In the United States, euthanasia is illegal across the board. However, after the Washington v. Glucksberg case in 1997 the U.S. Supreme Court left the decision of the constitutionality of a right to a physician’s aid in dying up to the states (CNN, 2018). Since then, a few states have established laws making physician assisted death legal under certain regulations. Regardless of the state, individuals must have a terminal illness in addition to a prognosis of six months or less to live. If the criteria are met and the state laws are followed, the physician cannot be prosecuted for prescribing a lethal dose of medications to the patient.

Mandated by state law it’s an option given to individuals in Colorado, District of Columbia, California, Hawaii, Oregon, Vermont, and Washington (CNN, 2018). The option is given to individuals in Montana via a court ruling. Unlike the clinic in Switzerland that allows non-residents to travel there and receive assistance, the states require individuals to be residents. Death with Dignity National Center is a non-profit organization in the United States with the mission to promote laws based off their model legislation and the Oregon model, to provide an option for dying individuals and to stimulate nationwide improvements regarding end-of-life care (Death with Dignity, 2018).

Some of their initiatives include expanding freedom of all qualified terminally ill Americans to make their own end-of-life decisions, and providing information, education, and support about Death with Dignity as an option to patients, family, legislators, advocates, healthcare professionals, media and the public (Death with Dignity, 2018). They were actively involved with the states that passed laws legalizing physician-assisted suicide. Currently, they are working with several state legislators that have shown interest in considering Death with Dignity this year with one of those being Ohio. It’s important to keep in mind (Touhy & Jett, 2018) point, “The number of persons who have chosen to take their lives in this way remain relatively few, and the majority have end-stage cancer, are highly educated, and are elderly” (p. 411).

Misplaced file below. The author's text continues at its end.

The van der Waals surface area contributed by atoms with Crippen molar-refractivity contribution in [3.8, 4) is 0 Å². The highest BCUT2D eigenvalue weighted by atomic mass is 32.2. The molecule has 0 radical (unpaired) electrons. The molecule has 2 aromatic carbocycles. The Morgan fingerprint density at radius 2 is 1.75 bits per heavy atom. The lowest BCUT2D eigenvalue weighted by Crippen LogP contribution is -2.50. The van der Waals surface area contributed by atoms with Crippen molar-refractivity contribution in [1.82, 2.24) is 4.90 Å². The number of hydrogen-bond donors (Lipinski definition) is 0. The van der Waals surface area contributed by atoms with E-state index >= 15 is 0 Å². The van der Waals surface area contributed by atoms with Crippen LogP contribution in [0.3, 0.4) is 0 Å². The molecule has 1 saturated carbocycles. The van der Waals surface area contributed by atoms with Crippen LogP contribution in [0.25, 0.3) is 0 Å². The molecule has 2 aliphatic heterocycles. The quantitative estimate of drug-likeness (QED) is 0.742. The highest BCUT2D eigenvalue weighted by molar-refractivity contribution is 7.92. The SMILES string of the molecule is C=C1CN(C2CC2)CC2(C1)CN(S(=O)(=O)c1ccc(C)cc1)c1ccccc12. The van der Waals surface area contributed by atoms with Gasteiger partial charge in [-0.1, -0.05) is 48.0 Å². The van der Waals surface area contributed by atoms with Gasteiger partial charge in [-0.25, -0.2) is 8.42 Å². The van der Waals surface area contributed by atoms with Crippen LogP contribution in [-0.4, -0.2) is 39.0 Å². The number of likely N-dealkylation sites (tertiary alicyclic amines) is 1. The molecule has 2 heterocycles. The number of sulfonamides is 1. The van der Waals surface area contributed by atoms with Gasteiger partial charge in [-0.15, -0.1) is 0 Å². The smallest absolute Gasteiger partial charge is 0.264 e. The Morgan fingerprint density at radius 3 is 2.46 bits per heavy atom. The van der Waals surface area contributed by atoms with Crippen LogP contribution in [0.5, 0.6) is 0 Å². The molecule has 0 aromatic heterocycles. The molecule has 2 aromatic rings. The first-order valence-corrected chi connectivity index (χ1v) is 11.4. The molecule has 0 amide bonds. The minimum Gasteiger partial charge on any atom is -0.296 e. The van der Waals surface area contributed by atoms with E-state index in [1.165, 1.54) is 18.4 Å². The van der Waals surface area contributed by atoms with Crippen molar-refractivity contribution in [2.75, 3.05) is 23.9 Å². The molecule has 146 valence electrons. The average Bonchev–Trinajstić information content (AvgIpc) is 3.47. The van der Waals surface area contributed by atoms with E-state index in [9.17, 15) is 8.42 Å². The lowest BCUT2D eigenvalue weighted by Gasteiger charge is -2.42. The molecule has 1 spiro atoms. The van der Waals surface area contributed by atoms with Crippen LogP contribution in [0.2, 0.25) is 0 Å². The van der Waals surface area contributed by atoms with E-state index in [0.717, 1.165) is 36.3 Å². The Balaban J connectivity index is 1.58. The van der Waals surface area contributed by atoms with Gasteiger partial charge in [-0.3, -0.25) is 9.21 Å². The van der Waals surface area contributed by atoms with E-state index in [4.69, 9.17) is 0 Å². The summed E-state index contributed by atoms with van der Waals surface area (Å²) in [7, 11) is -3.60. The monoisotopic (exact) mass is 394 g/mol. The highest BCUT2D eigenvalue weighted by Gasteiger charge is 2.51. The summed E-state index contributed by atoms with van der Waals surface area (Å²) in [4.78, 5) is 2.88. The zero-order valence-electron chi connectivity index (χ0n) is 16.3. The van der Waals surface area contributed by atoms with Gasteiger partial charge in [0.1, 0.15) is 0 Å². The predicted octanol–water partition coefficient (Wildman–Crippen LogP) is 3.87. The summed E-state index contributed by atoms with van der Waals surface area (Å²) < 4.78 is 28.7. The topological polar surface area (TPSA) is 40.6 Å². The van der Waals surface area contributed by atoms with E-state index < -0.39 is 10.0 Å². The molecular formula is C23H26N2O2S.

One of the biggest questions preventing the legalization of euthanasia or physician-assisted death remains, is it ethical? When physicians become official they all pledge to adhere to the Hippocratic Oath. The oath contains several principles they swear to follow which make up their standard morals and values. Some people stand by the original document that was created over 2,500 years ago. Throughout the oath are several statements condemning the act of euthanasia. One section states, “I will never give a deadly drug to anybody who asks for it, nor will I make a suggestion to this effect” (Nordqvist, 2017). This statement is supported by the anti-euthanasia side and holds up as a reason for being considered ethically wrong. From this perspective the physicians are breaking an oath they swore to follow which is unethical. This could be a major dilemma for healthcare professionals that may be unwilling to comprise their professional roles.

Other principles healthcare professionals follow include nonmaleficence which means do no harm and beneficence meaning do good. These principles could be justified for both sides. The anti-euthanasia perspective could be that professionals do not want to do harm to their patient by ending their life, they want to do good by the patient benefiting from their care. The pro-euthanasia perspective could be that professionals want to do good by taking their unbearable pain away from them and do no harm by not continuing to treat them when they are aware of the inevitable outcome.